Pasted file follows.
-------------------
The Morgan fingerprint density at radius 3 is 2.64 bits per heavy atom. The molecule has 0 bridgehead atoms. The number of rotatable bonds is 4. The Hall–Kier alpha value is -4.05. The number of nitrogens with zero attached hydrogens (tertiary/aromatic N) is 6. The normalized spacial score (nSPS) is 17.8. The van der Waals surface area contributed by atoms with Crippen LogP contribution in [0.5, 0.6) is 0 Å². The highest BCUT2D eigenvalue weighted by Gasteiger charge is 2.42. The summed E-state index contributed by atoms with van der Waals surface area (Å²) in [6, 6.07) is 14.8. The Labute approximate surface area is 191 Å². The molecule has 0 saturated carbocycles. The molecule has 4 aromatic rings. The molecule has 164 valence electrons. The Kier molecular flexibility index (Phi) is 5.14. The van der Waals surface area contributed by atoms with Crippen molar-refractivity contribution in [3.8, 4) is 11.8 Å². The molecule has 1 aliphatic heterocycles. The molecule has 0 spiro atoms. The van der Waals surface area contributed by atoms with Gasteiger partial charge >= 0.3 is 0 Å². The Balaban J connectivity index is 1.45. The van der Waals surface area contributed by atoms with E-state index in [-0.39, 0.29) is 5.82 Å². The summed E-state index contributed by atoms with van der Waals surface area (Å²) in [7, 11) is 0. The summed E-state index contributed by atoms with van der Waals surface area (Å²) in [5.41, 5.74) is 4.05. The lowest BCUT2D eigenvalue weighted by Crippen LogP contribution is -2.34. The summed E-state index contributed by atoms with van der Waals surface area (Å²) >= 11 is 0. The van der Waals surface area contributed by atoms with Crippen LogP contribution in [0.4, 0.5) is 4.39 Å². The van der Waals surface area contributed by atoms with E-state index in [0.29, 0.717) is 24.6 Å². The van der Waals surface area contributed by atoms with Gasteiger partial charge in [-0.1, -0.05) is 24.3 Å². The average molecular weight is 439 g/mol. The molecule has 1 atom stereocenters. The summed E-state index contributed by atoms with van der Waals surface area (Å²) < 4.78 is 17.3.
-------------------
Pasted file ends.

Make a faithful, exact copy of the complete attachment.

The Morgan fingerprint density at radius 3 is 2.64 bits per heavy atom. The molecule has 0 bridgehead atoms. The number of rotatable bonds is 4. The Hall–Kier alpha value is -4.05. The number of nitrogens with zero attached hydrogens (tertiary/aromatic N) is 6. The normalized spacial score (nSPS) is 17.8. The van der Waals surface area contributed by atoms with Crippen LogP contribution in [0.5, 0.6) is 0 Å². The highest BCUT2D eigenvalue weighted by Gasteiger charge is 2.42. The summed E-state index contributed by atoms with van der Waals surface area (Å²) in [6, 6.07) is 14.8. The Labute approximate surface area is 191 Å². The molecule has 0 saturated carbocycles. The molecule has 4 aromatic rings. The molecule has 164 valence electrons. The Kier molecular flexibility index (Phi) is 5.14. The van der Waals surface area contributed by atoms with Crippen molar-refractivity contribution in [3.8, 4) is 11.8 Å². The molecule has 1 aliphatic heterocycles. The molecule has 0 spiro atoms. The van der Waals surface area contributed by atoms with Gasteiger partial charge >= 0.3 is 0 Å². The Balaban J connectivity index is 1.45. The van der Waals surface area contributed by atoms with E-state index in [-0.39, 0.29) is 5.82 Å². The summed E-state index contributed by atoms with van der Waals surface area (Å²) in [7, 11) is 0. The summed E-state index contributed by atoms with van der Waals surface area (Å²) in [5.41, 5.74) is 4.05. The lowest BCUT2D eigenvalue weighted by Crippen LogP contribution is -2.34. The summed E-state index contributed by atoms with van der Waals surface area (Å²) >= 11 is 0. The van der Waals surface area contributed by atoms with Crippen LogP contribution in [0.4, 0.5) is 4.39 Å². The van der Waals surface area contributed by atoms with E-state index in [0.29, 0.717) is 24.6 Å². The van der Waals surface area contributed by atoms with Gasteiger partial charge in [-0.1, -0.05) is 24.3 Å². The average molecular weight is 439 g/mol. The molecule has 1 atom stereocenters. The summed E-state index contributed by atoms with van der Waals surface area (Å²) < 4.78 is 17.3.